HMRC - loss of 25 million records Sony - hacking of 77 million credit card records A4E Ltd - theft of unencrypted laptop T Mobile – theft of phone contract details Marc Ben-Ezra - theft and re-sale of 65,000 gamblers’ records HSBC bank employee stole account details of 24,000 people – Association of School and College Leaders - theft of laptop from home Holly Park School - unencrypted laptop stolen from an unlocked office Dartford and Gravesham NHS Trust - accidentally destroying 10,000 archived records Zurich Financial Services £2.275 million fine 46k records Google Inc – harvesting of WiFi Data News of the World Worcestershire County Council You will remember many of these Also Vince Cable HSBC – took 3 years to admit. HMRC bought some of that data for £100k of people living in Lichenstein – Breach notification – HSBC took 3 years to admit. "We deeply regret this situation and unreservedly apologise to our clients for this threat to their privacy," said Alexandre Zeller, chief executive of HSBC Private Bank (Suisse). "We are determined to protect our clients' interests and are taking every necessary measure to do so, actively contacting all our clients with Swiss-based accounts," he said. Mr Zeller said, however, that it was "still unclear how Falciani managed to steal the information". HSBC said that the account holders were based in several European countries, including Britain. This is thought to have led to some bank employees stealing account data and passing it to tax authorities. In Germany, an anonymous informer has offered to sell data stolen from an unnamed Swiss bank to tax officials. Previously, Germany bought similar stolen data about clients of a bank in Liechtenstein. Some of this information was handed to tax authorities in the UK, which is also thought to have paid for the data. French tax authorities are thought to be investigating up to 3,000 of its nationals using bank accounts outside the country. Government authorities have defended paying for stolen data as in the public interest. However, the practice has been strongly criticised. The UK's Revenue & Customs (HMRC) office paid around £100,000 for information about its taxpayers with bank accounts in Liechtenstein, according to accountants UHY Hacker Young. "Paying criminals for data stolen from banks is highly questionable," said the firm's tax partner, Roy Maugham. "If people know that there is a market for this data, they will steal it in expectation that HMRC or another tax authority will hand over a six figure sum," he said.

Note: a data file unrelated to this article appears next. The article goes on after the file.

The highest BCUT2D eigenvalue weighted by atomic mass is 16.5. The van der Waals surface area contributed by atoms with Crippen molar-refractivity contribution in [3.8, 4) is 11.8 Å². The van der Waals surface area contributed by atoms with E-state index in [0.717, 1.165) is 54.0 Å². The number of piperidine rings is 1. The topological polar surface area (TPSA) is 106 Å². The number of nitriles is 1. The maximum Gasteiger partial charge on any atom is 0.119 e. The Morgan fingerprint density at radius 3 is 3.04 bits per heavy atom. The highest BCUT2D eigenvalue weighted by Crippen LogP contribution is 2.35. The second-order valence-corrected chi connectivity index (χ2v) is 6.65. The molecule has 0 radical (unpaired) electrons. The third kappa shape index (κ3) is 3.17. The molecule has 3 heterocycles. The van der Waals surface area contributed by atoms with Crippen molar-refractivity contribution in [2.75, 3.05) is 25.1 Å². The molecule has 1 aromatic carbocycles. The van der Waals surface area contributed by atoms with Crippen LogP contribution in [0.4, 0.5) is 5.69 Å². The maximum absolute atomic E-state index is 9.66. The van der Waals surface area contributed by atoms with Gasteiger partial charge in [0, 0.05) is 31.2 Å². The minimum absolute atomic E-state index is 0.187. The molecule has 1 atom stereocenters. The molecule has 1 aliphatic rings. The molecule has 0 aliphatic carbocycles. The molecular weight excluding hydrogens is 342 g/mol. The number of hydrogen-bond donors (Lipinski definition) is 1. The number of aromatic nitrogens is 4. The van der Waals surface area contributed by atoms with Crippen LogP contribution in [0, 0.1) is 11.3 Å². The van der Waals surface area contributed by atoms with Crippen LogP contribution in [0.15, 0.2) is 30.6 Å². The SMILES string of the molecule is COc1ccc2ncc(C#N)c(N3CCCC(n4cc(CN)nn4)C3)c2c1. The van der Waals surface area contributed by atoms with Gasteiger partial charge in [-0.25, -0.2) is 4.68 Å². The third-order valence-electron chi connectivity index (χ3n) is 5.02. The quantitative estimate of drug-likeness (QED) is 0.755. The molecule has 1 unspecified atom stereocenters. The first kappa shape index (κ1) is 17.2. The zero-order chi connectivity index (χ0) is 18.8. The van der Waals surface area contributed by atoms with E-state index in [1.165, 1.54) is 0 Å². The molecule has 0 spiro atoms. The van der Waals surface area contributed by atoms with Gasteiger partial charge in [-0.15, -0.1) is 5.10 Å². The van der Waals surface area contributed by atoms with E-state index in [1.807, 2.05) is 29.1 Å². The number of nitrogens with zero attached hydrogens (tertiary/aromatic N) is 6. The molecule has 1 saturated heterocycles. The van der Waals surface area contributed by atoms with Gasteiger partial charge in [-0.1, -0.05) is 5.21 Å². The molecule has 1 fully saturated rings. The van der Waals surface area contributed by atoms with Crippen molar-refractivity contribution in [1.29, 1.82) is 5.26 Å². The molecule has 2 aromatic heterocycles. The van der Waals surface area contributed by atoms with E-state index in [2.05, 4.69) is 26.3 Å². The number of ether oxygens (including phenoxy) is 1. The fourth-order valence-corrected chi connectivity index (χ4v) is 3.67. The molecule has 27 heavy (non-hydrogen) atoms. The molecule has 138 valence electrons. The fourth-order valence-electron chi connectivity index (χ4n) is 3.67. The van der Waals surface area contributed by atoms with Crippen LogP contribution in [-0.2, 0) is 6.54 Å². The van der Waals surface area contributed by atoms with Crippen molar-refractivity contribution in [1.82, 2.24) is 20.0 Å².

31 What steps can I take in order to comply?